None of you should want to come to get a coronavirus test. Simply standing in line puts you at risk. Especially if you are currently healthy and don’t need to be there. Getting a test shouldn’t change anything about how you prepare or act in the next few weeks.
Don’t come to the ER unless you are HAVING AN EMERGENCY. That means you are having difficulty breathing or you can’t keep down any food or water. If you have a cough, sore throat, or feel crummy, you already know what to do. You don’t need an ER for that. Call your doctor. Better yet, call your mom.
If you do have concerns or questions, do a video visit. Many large medical centers are doing these now. Your local public health office likely already has a hotline or process for fielding questions. Use them.
Stop buying toilet paper, hand sanitizer and Clorox wipes in bulk. Someone else needs those, and it’s probably not you. If you have a sink and soap, you have all you need.
Rethink your flu shot for next year. Chances are, if you have a cough, you may actually just have the flu, which is still widely present. You might have not had it altogether if you’d received your flu shot. And next year’s flu may be worse than this year’s coronavirus. We never know, that’s why we keep on working to make these better, every year. Whatever you are afraid of by not getting the flu shot is nothing compared to this.
Have honest, open discussionswith your children, family, older parents, etc. I’ve found that some of the best conversations I’ve had about the current pandemic have been with my kids. And we all need each other right now, especially when we’re asking everyone to shrink their community to the bare minimum. Make sure your kids are reassured. Check on your older relatives and make sure they have food.
Buckle up for a longer period of uncertainty than you are used to. I don’t know what next week will look like. It might be better. It might be worse. It will be like trying to buy the right stock right now. Just relax, slow your life down, enjoy the moments you are having with your loved ones or simply at home. Read a good book.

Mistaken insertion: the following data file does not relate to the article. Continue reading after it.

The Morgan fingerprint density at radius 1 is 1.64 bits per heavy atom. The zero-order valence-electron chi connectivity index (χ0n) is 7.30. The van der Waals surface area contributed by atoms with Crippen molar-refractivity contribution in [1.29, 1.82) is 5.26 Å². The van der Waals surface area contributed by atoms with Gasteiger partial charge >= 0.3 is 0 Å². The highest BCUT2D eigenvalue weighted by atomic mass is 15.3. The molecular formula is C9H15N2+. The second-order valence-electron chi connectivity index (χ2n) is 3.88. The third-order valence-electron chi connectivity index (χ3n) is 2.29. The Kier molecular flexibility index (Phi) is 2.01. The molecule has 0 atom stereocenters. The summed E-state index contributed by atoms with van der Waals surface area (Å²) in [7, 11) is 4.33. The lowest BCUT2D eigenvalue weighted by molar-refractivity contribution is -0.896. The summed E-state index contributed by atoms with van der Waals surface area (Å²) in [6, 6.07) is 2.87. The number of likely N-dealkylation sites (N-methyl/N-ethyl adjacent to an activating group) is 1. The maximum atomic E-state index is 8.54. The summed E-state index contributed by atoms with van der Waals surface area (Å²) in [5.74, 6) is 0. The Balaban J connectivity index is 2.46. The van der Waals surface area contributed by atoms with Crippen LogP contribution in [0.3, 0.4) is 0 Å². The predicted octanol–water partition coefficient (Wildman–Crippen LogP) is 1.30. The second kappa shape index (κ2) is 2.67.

If you get seriously ill, we are here for you. But the only way I do my job at the top of my abilities is if you are truly sick. If I’m spending most of my day counseling you on why you don’t need a coronavirus test, then I’m not helping the ones who might be standing behind you in the screening line with an oxygen saturation of 79%.
At a time when people across Chicagoland are feeling anxiety about the coronavirus spread, we find ourselves reflecting on work to design a hospital that would stand ready to support Chicago in times of great need. It was 15 years ago that we first crafted the strategies that led to the opening of the iconic hospital building at Ashland and the Eisenhower in 2012.
People often reflect on the interesting design of the building. But they don’t often get to see much of the functionality that we designed into it. One of the many aspects of the design is the preparedness for pandemic scenarios that might lead to large surges in potentially infected patients and provide an environment that protects both patients and the staff working in the building.
In the emergency department, the ambulance drop-off bays can convert into a large-scale decontamination zone, and the emergency room itself was built to expand its bed capacity by more than two and a half times its normal capacity.
Computerized controls allow physicians and nurses to alter the airflow in the emergency room to create special surge isolation capacity if a serious contagion was identified. And in the Brennan Pavilion, columns can turn into patient care locations in the case of a true emergency scenario.
The sophisticated air-handling control continues in the hospital’s bed tower. In fact, if you look at the butterfly-shaped top half of that building, a quarter of that building at a time can be converted from the normal, everyday air handling of typical hospital units to special, large-scale isolation capacity to again provide an environment that maximally protects both patients and staff.
It stands as an important component of preparedness for Chicagoans and one of those things that you build thinking (and hoping) that you may never need it. But in times like these, we’re glad to know it’s there.
Anthony Perry, MD, is vice president of ambulatory transformation at Rush University Medical Center.